Fujiko Shinozaki, who has dementia, at a memory care home in Agoura Hills.
Fujiko Shinozaki, who has dementia, is currently in a memory care home in Agoura Hills. Thanks to a change in eligibility rules that took effect Jan. 1, she may now qualify for Medi-Cal despite a nest egg her husband left when he died last year.
(Joanne Shinozaki)

Because of the money Shinozaki’s dad left, her mom did not qualify for Medi-Cal under the old rules. Now that money no longer counts against her.

Shinozaki, a veterinarian who quit her job to coordinate her mother’s care, needs to return to work soon. She has applied for Medi-Cal for her mom and is waiting for it to be approved.

“It would mean being able to bring her back to the house where she’s lived since 1988, if she’s well enough to come home,” Shinozaki says. To do that, she will need to get her mom access to caregivers via Medi-Cal’s In-Home Supportive Services program.

Indeed, another benefit of the change in eligibility rules is that it supports the caregiver economy, says Kim Selfon, a Medi-Cal and IHSS policy specialist at Bet Tzedek Legal Services, which provides free legal assistance to people in Los Angeles County.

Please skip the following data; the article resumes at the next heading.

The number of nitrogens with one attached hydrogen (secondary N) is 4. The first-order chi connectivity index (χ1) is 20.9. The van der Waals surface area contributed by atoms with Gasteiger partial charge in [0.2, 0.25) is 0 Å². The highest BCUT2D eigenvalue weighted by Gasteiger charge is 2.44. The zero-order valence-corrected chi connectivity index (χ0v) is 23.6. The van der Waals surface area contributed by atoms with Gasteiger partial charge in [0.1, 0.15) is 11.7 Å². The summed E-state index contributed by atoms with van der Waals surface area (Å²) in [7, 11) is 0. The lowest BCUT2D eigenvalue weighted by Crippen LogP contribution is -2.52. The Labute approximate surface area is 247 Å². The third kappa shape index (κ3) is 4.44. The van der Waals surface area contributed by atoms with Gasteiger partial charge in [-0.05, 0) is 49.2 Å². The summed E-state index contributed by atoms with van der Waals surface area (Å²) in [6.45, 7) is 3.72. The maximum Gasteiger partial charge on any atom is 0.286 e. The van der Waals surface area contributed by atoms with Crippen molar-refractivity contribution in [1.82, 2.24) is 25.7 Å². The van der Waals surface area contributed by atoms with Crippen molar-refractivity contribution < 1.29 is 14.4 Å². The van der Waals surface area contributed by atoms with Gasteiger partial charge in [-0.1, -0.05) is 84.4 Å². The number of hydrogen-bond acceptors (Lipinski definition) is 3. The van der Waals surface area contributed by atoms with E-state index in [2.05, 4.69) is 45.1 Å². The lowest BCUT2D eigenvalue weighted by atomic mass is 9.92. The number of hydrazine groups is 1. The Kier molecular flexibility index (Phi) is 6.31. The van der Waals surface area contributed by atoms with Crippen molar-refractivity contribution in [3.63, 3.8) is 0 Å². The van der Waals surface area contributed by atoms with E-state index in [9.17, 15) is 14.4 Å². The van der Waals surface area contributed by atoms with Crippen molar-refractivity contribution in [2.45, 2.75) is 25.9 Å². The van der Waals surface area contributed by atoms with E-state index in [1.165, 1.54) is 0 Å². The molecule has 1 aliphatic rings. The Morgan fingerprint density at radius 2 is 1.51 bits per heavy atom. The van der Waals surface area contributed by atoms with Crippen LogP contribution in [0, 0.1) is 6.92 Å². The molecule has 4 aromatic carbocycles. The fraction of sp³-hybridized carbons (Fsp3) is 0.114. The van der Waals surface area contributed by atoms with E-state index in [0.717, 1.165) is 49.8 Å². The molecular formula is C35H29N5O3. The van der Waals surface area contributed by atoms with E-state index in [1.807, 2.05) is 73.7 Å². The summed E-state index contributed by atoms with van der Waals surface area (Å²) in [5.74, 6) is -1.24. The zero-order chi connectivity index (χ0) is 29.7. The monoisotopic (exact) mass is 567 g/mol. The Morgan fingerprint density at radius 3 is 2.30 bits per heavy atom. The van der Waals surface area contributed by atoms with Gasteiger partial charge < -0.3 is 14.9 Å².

Advocates who work with Medi-Cal enrollees and applicants say they often have to explain the difference between assets and income.

“I think a lot of people are confused,” says Stephanie Fajuri, program director at the Center for Health Care Rights, an L.A.-based nonprofit that helps people navigate Medi-Cal and Medicare. “They say, ‘What do you mean? I could be making $1 million a year?’ And we say, ‘No, that’s income.’”

So, let’s be clear: Under the new rules, yes, you can have a second house. But if you are renting it out, that’s income — and given today’s rental prices, it will probably disqualify you from full Medi-Cal benefits. You can also keep an investment account regardless of the balance, but distributions from it as well as any interest, dividends and capital gains it generates are also income.